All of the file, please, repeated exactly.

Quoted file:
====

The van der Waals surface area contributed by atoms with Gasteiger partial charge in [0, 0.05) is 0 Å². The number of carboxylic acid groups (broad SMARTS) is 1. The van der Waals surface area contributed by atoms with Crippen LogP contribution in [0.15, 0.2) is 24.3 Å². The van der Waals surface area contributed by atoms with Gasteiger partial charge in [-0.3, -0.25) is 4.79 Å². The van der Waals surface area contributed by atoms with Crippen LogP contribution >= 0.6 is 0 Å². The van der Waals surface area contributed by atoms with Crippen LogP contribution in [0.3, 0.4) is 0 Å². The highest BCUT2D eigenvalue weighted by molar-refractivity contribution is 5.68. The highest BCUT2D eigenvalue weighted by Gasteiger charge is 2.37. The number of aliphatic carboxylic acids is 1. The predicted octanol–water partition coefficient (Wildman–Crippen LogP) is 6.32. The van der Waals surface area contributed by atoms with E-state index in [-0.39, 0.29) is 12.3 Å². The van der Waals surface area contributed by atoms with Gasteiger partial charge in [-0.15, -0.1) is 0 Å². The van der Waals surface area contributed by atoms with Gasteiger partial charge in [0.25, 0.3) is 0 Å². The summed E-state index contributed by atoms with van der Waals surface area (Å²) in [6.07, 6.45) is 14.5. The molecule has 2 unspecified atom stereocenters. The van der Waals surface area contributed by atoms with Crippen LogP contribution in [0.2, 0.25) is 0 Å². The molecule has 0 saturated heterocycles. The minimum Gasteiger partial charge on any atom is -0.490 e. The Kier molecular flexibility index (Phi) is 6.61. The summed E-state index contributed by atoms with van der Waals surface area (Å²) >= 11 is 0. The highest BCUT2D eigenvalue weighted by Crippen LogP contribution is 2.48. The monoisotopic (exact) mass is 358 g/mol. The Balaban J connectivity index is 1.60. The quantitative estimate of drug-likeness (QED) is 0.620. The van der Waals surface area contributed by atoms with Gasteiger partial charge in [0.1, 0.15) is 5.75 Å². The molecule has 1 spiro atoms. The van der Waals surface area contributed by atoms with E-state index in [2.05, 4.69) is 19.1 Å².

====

The van der Waals surface area contributed by atoms with Gasteiger partial charge in [0, 0.05) is 0 Å². The number of carboxylic acid groups (broad SMARTS) is 1. The van der Waals surface area contributed by atoms with Crippen LogP contribution in [0.15, 0.2) is 24.3 Å². The van der Waals surface area contributed by atoms with Gasteiger partial charge in [-0.3, -0.25) is 4.79 Å². The van der Waals surface area contributed by atoms with Crippen LogP contribution >= 0.6 is 0 Å². The van der Waals surface area contributed by atoms with Crippen LogP contribution in [0.3, 0.4) is 0 Å². The highest BCUT2D eigenvalue weighted by molar-refractivity contribution is 5.68. The highest BCUT2D eigenvalue weighted by Gasteiger charge is 2.37. The number of aliphatic carboxylic acids is 1. The predicted octanol–water partition coefficient (Wildman–Crippen LogP) is 6.32. The van der Waals surface area contributed by atoms with E-state index in [-0.39, 0.29) is 12.3 Å². The van der Waals surface area contributed by atoms with Gasteiger partial charge in [-0.15, -0.1) is 0 Å². The van der Waals surface area contributed by atoms with Gasteiger partial charge in [0.25, 0.3) is 0 Å². The summed E-state index contributed by atoms with van der Waals surface area (Å²) in [6.07, 6.45) is 14.5. The molecule has 2 unspecified atom stereocenters. The van der Waals surface area contributed by atoms with Crippen LogP contribution in [0.2, 0.25) is 0 Å². The molecule has 0 saturated heterocycles. The minimum Gasteiger partial charge on any atom is -0.490 e. The Kier molecular flexibility index (Phi) is 6.61. The summed E-state index contributed by atoms with van der Waals surface area (Å²) >= 11 is 0. The highest BCUT2D eigenvalue weighted by Crippen LogP contribution is 2.48. The monoisotopic (exact) mass is 358 g/mol. The Balaban J connectivity index is 1.60. The quantitative estimate of drug-likeness (QED) is 0.620. The van der Waals surface area contributed by atoms with Gasteiger partial charge in [0.1, 0.15) is 5.75 Å². The molecule has 1 spiro atoms. The van der Waals surface area contributed by atoms with E-state index in [2.05, 4.69) is 19.1 Å².